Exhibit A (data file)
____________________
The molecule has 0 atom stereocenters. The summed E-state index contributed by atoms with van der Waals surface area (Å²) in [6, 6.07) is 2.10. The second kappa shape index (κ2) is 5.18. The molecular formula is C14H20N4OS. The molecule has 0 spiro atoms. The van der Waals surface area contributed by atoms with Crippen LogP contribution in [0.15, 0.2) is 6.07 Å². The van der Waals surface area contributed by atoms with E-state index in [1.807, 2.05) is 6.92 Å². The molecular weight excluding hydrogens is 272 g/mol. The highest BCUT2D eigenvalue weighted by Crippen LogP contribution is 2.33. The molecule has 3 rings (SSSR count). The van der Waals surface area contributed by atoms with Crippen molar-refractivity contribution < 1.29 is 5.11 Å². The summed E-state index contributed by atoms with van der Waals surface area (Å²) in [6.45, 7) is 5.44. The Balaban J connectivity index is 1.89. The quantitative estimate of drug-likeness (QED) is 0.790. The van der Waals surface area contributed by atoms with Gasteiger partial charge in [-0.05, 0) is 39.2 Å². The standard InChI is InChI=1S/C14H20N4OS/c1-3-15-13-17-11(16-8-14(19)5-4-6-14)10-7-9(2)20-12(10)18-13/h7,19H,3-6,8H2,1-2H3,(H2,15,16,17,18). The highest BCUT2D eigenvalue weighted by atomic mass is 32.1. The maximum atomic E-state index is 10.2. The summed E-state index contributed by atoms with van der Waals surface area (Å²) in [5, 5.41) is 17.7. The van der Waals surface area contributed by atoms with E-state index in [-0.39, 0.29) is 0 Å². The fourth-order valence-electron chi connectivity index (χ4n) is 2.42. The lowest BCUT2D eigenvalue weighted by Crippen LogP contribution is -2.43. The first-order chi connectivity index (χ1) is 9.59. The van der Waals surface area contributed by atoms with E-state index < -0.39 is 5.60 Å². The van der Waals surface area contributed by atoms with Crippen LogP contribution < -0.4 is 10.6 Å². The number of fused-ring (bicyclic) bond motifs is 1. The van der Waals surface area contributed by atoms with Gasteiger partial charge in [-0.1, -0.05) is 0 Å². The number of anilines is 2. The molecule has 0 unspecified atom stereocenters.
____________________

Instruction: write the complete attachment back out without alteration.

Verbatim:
The molecule has 0 atom stereocenters. The summed E-state index contributed by atoms with van der Waals surface area (Å²) in [6, 6.07) is 2.10. The second kappa shape index (κ2) is 5.18. The molecular formula is C14H20N4OS. The molecule has 0 spiro atoms. The van der Waals surface area contributed by atoms with Crippen LogP contribution in [0.15, 0.2) is 6.07 Å². The van der Waals surface area contributed by atoms with E-state index in [1.807, 2.05) is 6.92 Å². The molecular weight excluding hydrogens is 272 g/mol. The highest BCUT2D eigenvalue weighted by Crippen LogP contribution is 2.33. The molecule has 3 rings (SSSR count). The van der Waals surface area contributed by atoms with Crippen molar-refractivity contribution < 1.29 is 5.11 Å². The summed E-state index contributed by atoms with van der Waals surface area (Å²) in [6.45, 7) is 5.44. The Balaban J connectivity index is 1.89. The quantitative estimate of drug-likeness (QED) is 0.790. The van der Waals surface area contributed by atoms with Gasteiger partial charge in [-0.05, 0) is 39.2 Å². The standard InChI is InChI=1S/C14H20N4OS/c1-3-15-13-17-11(16-8-14(19)5-4-6-14)10-7-9(2)20-12(10)18-13/h7,19H,3-6,8H2,1-2H3,(H2,15,16,17,18). The highest BCUT2D eigenvalue weighted by atomic mass is 32.1. The maximum atomic E-state index is 10.2. The summed E-state index contributed by atoms with van der Waals surface area (Å²) in [5, 5.41) is 17.7. The van der Waals surface area contributed by atoms with E-state index in [-0.39, 0.29) is 0 Å². The fourth-order valence-electron chi connectivity index (χ4n) is 2.42. The lowest BCUT2D eigenvalue weighted by Crippen LogP contribution is -2.43. The first-order chi connectivity index (χ1) is 9.59. The van der Waals surface area contributed by atoms with E-state index < -0.39 is 5.60 Å². The van der Waals surface area contributed by atoms with Crippen LogP contribution < -0.4 is 10.6 Å². The number of fused-ring (bicyclic) bond motifs is 1. The van der Waals surface area contributed by atoms with Gasteiger partial charge in [-0.1, -0.05) is 0 Å². The number of anilines is 2. The molecule has 0 unspecified atom stereocenters.